The Sun-Times Media Group, parent of the Chicago Sun-Times, filed for bankruptcy protection, earning Chicago the distinction of being the first US city served by two bankrupt newspaper publishers.
The Sun-Times also said it hired Rothschild Inc to try to sell some of its assets, which include 59 newspapers and their websites. The Sun-Times is one of the papers that it could sell, spokeswoman Tammy Chase said.
Interim Chief Executive Jeremy Halbreich told the Sun-Times that the company has received interest from several potential buyers. He was not immediately available for comment.
The Sun-Times filed for Chapter 11 bankruptcy protection at the US Bankruptcy Court in Delaware.
It plans to operate its newspapers and websites while improving its cost structure and stabilizing operations. It said it has financial resources to continue daily operations.
“Unfortunately, this deteriorating economic climate, coupled with a significant, pending IRS tax liability dating back to previous management, has led us to today's difficult action,” Halbreich said.
The publisher joins its much larger, Chicago-based rival, Tribune Co, in a growing list of newspaper companies that are choosing bankruptcy as the best way to restructure as advertising revenue plummets.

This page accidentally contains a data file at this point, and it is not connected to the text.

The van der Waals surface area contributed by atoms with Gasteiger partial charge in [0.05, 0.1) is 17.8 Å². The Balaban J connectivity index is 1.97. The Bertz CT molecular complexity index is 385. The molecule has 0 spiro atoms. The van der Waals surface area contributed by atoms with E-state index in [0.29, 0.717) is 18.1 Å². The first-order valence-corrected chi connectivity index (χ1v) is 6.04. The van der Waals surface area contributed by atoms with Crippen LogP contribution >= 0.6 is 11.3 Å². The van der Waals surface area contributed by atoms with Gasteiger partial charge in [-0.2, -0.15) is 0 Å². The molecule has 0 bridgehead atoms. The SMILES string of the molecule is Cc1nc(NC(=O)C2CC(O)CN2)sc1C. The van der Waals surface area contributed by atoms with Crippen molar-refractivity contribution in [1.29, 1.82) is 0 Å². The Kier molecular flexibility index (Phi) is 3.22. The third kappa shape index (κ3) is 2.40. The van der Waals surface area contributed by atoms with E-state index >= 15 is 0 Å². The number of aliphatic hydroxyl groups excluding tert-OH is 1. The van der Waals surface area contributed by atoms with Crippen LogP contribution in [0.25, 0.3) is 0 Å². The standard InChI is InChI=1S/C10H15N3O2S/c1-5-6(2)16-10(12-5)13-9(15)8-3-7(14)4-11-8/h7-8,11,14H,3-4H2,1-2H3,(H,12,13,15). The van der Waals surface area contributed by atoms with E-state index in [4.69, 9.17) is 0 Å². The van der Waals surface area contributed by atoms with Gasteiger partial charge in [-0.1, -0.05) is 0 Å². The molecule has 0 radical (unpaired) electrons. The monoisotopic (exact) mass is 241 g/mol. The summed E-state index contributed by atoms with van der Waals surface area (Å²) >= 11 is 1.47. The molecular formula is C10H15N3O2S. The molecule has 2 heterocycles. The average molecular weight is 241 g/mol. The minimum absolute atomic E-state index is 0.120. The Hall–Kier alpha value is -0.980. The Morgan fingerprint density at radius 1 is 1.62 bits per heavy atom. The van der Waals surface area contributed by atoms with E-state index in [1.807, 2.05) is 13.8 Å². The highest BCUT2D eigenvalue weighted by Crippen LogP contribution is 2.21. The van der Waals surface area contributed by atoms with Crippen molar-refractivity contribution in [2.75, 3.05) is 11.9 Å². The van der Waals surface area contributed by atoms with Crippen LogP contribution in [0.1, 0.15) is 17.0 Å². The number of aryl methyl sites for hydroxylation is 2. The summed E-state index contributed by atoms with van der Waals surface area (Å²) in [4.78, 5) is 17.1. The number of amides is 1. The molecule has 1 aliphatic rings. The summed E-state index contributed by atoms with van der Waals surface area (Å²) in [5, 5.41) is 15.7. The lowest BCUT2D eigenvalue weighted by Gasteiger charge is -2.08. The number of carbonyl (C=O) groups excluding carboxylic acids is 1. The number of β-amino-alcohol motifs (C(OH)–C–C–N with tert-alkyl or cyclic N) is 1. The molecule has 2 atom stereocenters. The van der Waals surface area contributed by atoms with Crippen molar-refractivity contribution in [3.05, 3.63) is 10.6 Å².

The Sun-Times, unlike Tribune and some US newspaper publishers, is not facing an overwhelming debt load.
Instead, the Internal Revenue service has said the company owes up to $608 million in back taxes and penalties, dating back to when it was Hollinger International, controlled by now-imprisoned media baron Conrad Black.
The Sun-Times plans to complete the bankruptcy process this year. It hired Huron Consulting Group as its restructuring adviser and Kirkland & Ellis as legal adviser.
Sun-Times properties include the Beacon News in Aurora, the Courier-News in Elgin, the Lake County News-Sun in Waukegan and the Herald News in Joliet. All are in Illinois. It also owns the Post-Tribune in Merrillville, Indiana.
Tribune Co, which publishes the Chicago Tribune, and the Sun-Times are two members of a growing club of newspaper owners in bankruptcy as the recession crimps ad spending. Other members include Journal Register Co and the owner of The Philadelphia Inquirer and Philadelphia Daily News.
Other publishers, including McClatchy Co and The New York Times Co, have seen their stock prices plunge as they cut back staff and Wall Street sees little hope for the ad market recovering.
Hearst Corp and EW Scripps Co, have shut failing papers rather than rehabilitating them.
The Sun-Times had been working with Lazard Freres & Co since 2008 on its options, but no longer is, Chase said.
Earlier this year, the company deposed board members and management, including former CEO Cyrus Freidheim, at the urging of major shareholder Davidson Kempner Capital Management LLC. (Reuters)